Journal Article

Pollination Drop in <i>Juniperus communis</i>: Response to Deposited Material

Serena Mugnaini, Massimo Nepi, Massimo Guarnieri, Beti Piotto and Ettore Pacini

in Annals of Botany

Published on behalf of The Annals of Botany Company

Volume 100, issue 7, pages 1475-1481
Published in print December 2007 | ISSN: 0305-7364
Published online October 2007 | e-ISSN: 1095-8290 | DOI: http://dx.doi.org/10.1093/aob/mcm253
Pollination Drop in Juniperus communis: Response to Deposited Material

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  • Ecology and Conservation
  • Evolutionary Biology
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Background and Aims

The pollination drop is a liquid secretion produced by the ovule and exposed outside the micropyle. In many gymnosperms, pollen lands on the surface of the pollination drop, rehydrates and enters the ovule as the drop retracts. The objective of this work was to study the formation of the pollination drop in Juniperus communis, its carbohydrate composition and the response to deposition of conspecific pollen, foreign pollen and other particulate material, in an attempt to clarify the mechanism of pollination drop retraction.

Methods

Branches with female cones close to pollination drop secretion were collected. On the first day of pollination drop exposure, an eyelash mounted on a wooden stick with paraffin was used to collect pollen or silica gel particles, which were then deposited by contact with the drop. Volume changes in pollination drops were measured by using a stereomicroscope with a micrometer eyepiece 3 h after deposition. The volume of non-pollinated control drops was also recorded. On the first day of secretion, drops were also collected for sugar analysis by high-performance liquid chromatography.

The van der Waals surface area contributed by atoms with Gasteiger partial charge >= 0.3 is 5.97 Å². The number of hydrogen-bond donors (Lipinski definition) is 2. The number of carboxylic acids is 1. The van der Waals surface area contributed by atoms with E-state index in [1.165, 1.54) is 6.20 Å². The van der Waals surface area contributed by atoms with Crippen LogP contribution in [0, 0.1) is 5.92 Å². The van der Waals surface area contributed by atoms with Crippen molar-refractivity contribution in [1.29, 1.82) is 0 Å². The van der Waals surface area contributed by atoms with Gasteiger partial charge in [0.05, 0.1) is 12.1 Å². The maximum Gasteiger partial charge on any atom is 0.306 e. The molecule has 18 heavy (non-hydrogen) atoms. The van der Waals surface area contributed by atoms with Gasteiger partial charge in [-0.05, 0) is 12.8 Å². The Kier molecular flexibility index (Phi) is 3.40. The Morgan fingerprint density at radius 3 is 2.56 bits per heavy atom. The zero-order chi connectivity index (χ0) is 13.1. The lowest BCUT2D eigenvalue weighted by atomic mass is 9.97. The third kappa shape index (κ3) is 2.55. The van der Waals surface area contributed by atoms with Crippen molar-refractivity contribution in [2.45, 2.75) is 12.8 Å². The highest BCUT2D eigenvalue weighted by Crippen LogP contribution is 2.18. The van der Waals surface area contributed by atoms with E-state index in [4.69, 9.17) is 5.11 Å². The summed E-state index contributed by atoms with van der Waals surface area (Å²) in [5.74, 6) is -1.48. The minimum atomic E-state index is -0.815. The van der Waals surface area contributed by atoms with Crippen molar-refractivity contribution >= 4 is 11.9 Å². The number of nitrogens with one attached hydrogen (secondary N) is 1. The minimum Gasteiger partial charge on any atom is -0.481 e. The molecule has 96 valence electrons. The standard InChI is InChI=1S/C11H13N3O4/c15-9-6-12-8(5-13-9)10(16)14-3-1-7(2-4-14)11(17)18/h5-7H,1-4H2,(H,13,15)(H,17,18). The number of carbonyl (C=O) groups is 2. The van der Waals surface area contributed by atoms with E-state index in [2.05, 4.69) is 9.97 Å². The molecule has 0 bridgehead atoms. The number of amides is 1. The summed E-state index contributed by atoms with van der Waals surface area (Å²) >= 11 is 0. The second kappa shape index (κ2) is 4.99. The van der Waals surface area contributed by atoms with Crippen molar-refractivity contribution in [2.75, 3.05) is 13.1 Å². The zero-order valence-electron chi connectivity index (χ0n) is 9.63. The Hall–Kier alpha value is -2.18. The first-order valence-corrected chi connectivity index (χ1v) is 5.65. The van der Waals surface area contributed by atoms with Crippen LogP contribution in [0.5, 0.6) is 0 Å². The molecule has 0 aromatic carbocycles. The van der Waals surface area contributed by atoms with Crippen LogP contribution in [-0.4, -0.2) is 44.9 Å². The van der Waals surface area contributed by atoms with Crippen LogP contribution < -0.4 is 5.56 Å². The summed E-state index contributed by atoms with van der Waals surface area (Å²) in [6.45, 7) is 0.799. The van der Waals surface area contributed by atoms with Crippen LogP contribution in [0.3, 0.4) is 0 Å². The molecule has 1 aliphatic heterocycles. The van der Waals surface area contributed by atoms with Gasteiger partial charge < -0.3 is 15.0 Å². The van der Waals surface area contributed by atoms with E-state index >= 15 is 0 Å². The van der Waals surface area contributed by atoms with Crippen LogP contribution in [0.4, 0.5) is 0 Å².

Key Results

The pollination drop persisted for about 12 d if not pollinated, and formed again after removal for up to four consecutive days. After pollination with viable conspecific pollen, the drop retracted quickly and did not form again. Partial withdrawal occurred after deposition of other biological and non-biological material. Fructose was the dominant sugar; glucose was also present but at a much lower percentage.

Conclusions

Sugar analysis confirmed the general trend of fructose dominance in gymnosperm pollination drops. Complete pollination drop withdrawal appears to be triggered by a biochemical mechanism resulting from interaction between pollen and drop constituents. The results of particle deposition suggest the existence of a non-specific, particle-size-dependent mechanism that induces partial pollination drop withdrawal. These results suggest that the non-specific response may decrease the probability of pollen landing on the drop, reducing pollination efficiency.

Keywords: Juniperus communis; female cone; gymnosperm reproduction; pollen; pollination drop withdrawal

Journal Article.  4256 words.  Illustrated.

Subjects: Ecology and Conservation ; Evolutionary Biology ; Plant Sciences and Forestry

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